Python Notes

Wednesday, September 15, 2004

The Python IDE Manifesto

I've been discussing over the past few days at c.l.py the state of the Python IDEs. Other threads have popped out on this same very subject since I resumed reading the mailing list a few weeks ago. To put things into perspective, IDEs are also a hot topic at one well known magazine. It's hard to keep the discussion from becoming religious. I'l try my best to respectfully put my own opinion here. However, it's a manifesto. It's meant to be opinionated and passional. Be warned.


Over the past weeks I've been looking for a good IDE to support my Python programming activities. My search has led me to literally dozens of products of varying degrees of quality. Many are broken. Some are incomplete. A few are working, but still missing some important features. After this long search, I'm still missing it somehow. I need a good, solid IDE.

What is an IDE? The acronym means "Integrated Development Environment". Any of the three words has a broad meaning of its own. The resulting expression also does have a broad meaning. I'm going to narrow it here, to put things as I understand them. For all purposes of this manifesto, an IDE is a well integrated software suite that allows a developer to do all the tasks related to his programming activities in productive environment. There's one more thing in my definition that takes IDE apart from code editors: A good IDE must provide a foundation for a RAD style of development, automating many of the tasks related to project management, and providing a high level framework for application development.

Good IDEs are a productivity tool. Bad IDEs are distracting, and that's a good reason why many programmers swear by their combination of console-based editing and programming tools.

Good IDEs are simpler than the sum of its parts. It's supposed to remove complexity, not to bring more complexity.

Good IDEs work at all levels of abstraction, from project management to simple coding tasks. It makes easy to locate and work with all the files in a project. It makes navigating the file system unnecessary for most maintenance tasks, removing a lot of clutter out of the view. On the other end, it supports all the functionality you would expect from a code editor: syntax coloring, code completion (possible even in Python), class browsers, and regular expression support, to name a few.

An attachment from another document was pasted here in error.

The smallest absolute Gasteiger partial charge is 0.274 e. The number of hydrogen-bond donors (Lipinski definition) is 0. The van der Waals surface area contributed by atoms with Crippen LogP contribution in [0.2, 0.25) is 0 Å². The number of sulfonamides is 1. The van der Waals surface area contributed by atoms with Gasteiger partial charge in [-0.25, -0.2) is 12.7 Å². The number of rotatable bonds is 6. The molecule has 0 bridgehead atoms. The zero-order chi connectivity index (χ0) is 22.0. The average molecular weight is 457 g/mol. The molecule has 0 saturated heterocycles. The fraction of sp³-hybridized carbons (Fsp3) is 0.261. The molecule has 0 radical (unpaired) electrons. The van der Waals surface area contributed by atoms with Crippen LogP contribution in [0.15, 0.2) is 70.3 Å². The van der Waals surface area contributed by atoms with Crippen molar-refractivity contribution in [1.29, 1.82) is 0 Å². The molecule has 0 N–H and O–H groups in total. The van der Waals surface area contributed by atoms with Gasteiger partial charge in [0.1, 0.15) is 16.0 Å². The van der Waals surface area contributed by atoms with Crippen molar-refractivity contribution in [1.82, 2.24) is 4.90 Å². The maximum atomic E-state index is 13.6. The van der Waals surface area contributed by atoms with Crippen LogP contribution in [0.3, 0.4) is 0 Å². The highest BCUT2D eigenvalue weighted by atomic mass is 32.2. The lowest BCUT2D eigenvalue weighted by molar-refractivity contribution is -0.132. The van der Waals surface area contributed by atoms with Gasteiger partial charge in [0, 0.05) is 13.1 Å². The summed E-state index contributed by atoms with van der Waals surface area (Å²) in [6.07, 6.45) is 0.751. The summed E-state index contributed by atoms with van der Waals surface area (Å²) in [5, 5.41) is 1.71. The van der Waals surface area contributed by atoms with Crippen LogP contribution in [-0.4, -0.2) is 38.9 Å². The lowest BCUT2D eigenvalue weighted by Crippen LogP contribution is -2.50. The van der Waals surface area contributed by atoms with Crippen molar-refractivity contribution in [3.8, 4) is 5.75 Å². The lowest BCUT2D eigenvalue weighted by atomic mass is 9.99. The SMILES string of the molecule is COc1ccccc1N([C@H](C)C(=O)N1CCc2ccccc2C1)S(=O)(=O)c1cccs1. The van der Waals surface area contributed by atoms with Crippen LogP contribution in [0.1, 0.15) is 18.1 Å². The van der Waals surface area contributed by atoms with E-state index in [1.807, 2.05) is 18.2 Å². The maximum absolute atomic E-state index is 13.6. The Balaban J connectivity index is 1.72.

Good IDEs support Rapid Application Development, and that means that they are able to automate much of the stuff that is neede to make a simple project take off. That's probably the main difference between code editors and professional IDEs -- at least, that's something all the top commercial IDEs support. It goes beyond the edit-compile-run cycle. The IDE must work closely with the application framework, automatically generating parts of the code that are needed to integrate the pieces. This is essential for the visual part -- the form designer -- but by no means limited to it; it's also useful to write modules, packages, or any other stuff that is going to be integrated with the rest of the project.

Up to this point, I've been talking about good IDEs. But there's something better. The perfect IDE supports more than one style of development. Some people do network programming. Some people do scientific programming. Others do business stuff, and that's mean database access. Each type of software imposes a different approach to the development cycle. For example, a good interactive shell is a must for scientific programming, but it's not nearly as important for business app development. The debugging needs vary considerably. Each style also imposes its own framework and supporting libraries, and the perfect IDE seamlessly support them all with sound abstractions for each need.

Closing words

The perfect IDE is still a distant dream. But there's something that I need, and that I was still not quite able to find. It's a good IDE for business application development. There are some promising tools here -- Boa Constructor and PythonCard deserving special mention. But both fail to some degree, specially when it comes to the framework (or lack thereof), including the database support. And that's where the main weak spot of Python's library is today. Although a lot of tools are available, there's no integration, each one being designed and coded to solve some particular problem. It's a difficult problem to solve without a central vision. It's no wonder that the best IDEs available are all commercial offerings that include their own frameworks. It's not as if the open source community can't do it; it's probably because nobody with the required skills ever bothered to tackle it himself. But the open source community has already shown what is it capable of doing, and it may be only a question of time until it gets done.


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